Thursday, November 11, 2010
It's Veteran's Day and I wanted to take a moment to thank all the veterans who have so bravely and selflessly fought -- or otherwise put themselves on the line -- to protect the freedoms we all so strongly believe in.
My father is one. A reluctant one, who was anti-war and never believed violence was the way, but went anyway, because he was called, and served valiantly, in a MASH unit in Viet Nam, 1966-67.
War changed him, even in some good ways. It made him a better and stronger doctor, and, likely, a tougher soul. Things that were also good qualities for a father. :)
During the year he was gone, my father wrote to my mother, my sister and me every single day. I have stacks and stacks of the letters - they are a fascinating, poignant, and honest chronicle of young love, death, fear, disillusionment, family, hope, medicine and the horrors of war. It is a huge regret that my sister and I have not yet managed to do what we hoped we would: put them together in a cohesive collection and have them published. I still hope we will.
This photo, above, is from the day my father arrived home from Viet Nam, to two children who were young enough when he left that a year away made him a stranger to them. He was never a stranger again. He came to my sister's class for show and tell right after that ("see, I have a father!") and to every recital, school play, gymnastic competition, moot court competition, family dinner, grandchild's baseball game, etc., etc. after that. He has been, truly, the best father a girl could have -- those of you blessed to have strong, hands-on fathers who teach, champion, support and protect you -- not to mention love and adore you -- throughout your lives know how precious this is.
So, on this veteran's day, a valentine to my father, and by extension, to all fathers out there, then and now, who leave their families to serve in war. May there never be another one. Ever.
Sunday, November 7, 2010
With water temps dropping precipitously into the 40's and air temps no better, the head of our swim pod (much to both my sorrow and relief) officially declared the 2010 open water swim season closed today. Even though I knew it to be true, the fact was a hard one to swallow. It's been an amazing season for me. In the end, I've not only done something I never thought I would or could do, but it has become an inexorable part of my being.
From barely making it a mile the first day, to swimming a 5k by mid-July, from worrying about bunkerfish and horseshoe crabs to completing a swim where I alit from the water covered in jellyfish stings, this season has been one triumph after another. Granted they were small, quiet triumphs, but there they were triumphs, nonetheless.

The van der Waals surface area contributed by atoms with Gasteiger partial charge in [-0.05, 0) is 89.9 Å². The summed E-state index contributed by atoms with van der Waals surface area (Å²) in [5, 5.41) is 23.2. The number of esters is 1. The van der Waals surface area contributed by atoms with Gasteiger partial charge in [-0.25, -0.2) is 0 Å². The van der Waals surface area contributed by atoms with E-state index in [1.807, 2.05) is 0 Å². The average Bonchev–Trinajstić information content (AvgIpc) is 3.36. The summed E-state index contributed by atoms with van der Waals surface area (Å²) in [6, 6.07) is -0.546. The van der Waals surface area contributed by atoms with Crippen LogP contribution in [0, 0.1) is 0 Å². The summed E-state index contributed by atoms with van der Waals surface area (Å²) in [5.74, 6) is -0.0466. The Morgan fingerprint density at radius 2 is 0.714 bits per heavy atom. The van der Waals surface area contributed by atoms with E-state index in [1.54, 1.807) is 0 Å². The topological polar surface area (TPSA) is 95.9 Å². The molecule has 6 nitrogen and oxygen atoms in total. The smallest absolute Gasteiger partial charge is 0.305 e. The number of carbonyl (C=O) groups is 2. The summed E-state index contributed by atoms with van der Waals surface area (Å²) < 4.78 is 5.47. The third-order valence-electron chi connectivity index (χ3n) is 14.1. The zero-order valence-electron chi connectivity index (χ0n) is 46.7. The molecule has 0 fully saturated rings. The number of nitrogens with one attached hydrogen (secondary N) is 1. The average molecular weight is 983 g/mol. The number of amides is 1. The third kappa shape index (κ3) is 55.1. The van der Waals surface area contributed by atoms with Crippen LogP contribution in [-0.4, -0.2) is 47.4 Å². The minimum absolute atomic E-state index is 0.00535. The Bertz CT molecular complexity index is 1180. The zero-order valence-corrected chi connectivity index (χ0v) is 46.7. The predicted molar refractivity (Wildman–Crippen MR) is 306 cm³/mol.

Nothing illustrates this more than a look back on a snippet from my blog post from June 1:
"Conquer and Fail, But More Conquer than Fail...
So, this weekend I squeezed on my wetsuit... neoprene booties and a beanie cap, and, yes, special gloves, got up at 6:00 am and trekked off to join up with a group of water-loving strangers to do my first-ever "open-water" swim despite talk of mating horseshoe crabs, and water temperatures that hovered easily below sixty.
I didn't chicken out which was huge; and I swam over a mile in much harder conditions than I am used to in my and the local "Y" pool.
The fact that I did it made me feel good. Although, I was admittedly frustrated with my performance as well. I did not, on Day One, make it as far as the rest of the group... I had trouble breathing -- getting the pace of my breath -- in the cold with all the tight straps around my neck. I had to keep stopping ... and, at one point, I ended up separated ... and my anxiety got the best of me. I turned back ...short of the goal. All the way back, I asked, "Is this a metaphor? Will I stop short in my life of where I want to go?"
Believe me, those are nice words to write. There have been plenty of times in my life I have fallen short, turned back, sorely disappointed myself. So just for a moment, I want to reflect on the triumph, bask in the conquer, and remind myself never to answer the question with anything other than a resounding NO. As I embark on this second half of my life -- and especially this big scary year ahead -- I plan for my answer to be "no." I know there may still be times that I fail, but I hope there will never be times I don't give it my all.
Now, enough sappy, here's a shot from the day I realized only after our swim I'd forgotten my pants. It's a good thing I wasn't ticketed on the way home. <3
p.s. if you're interested in reading more about our open water exploits or seeing some awesome photos, here's a great place: http://www.thewater-blog.blogspot.com/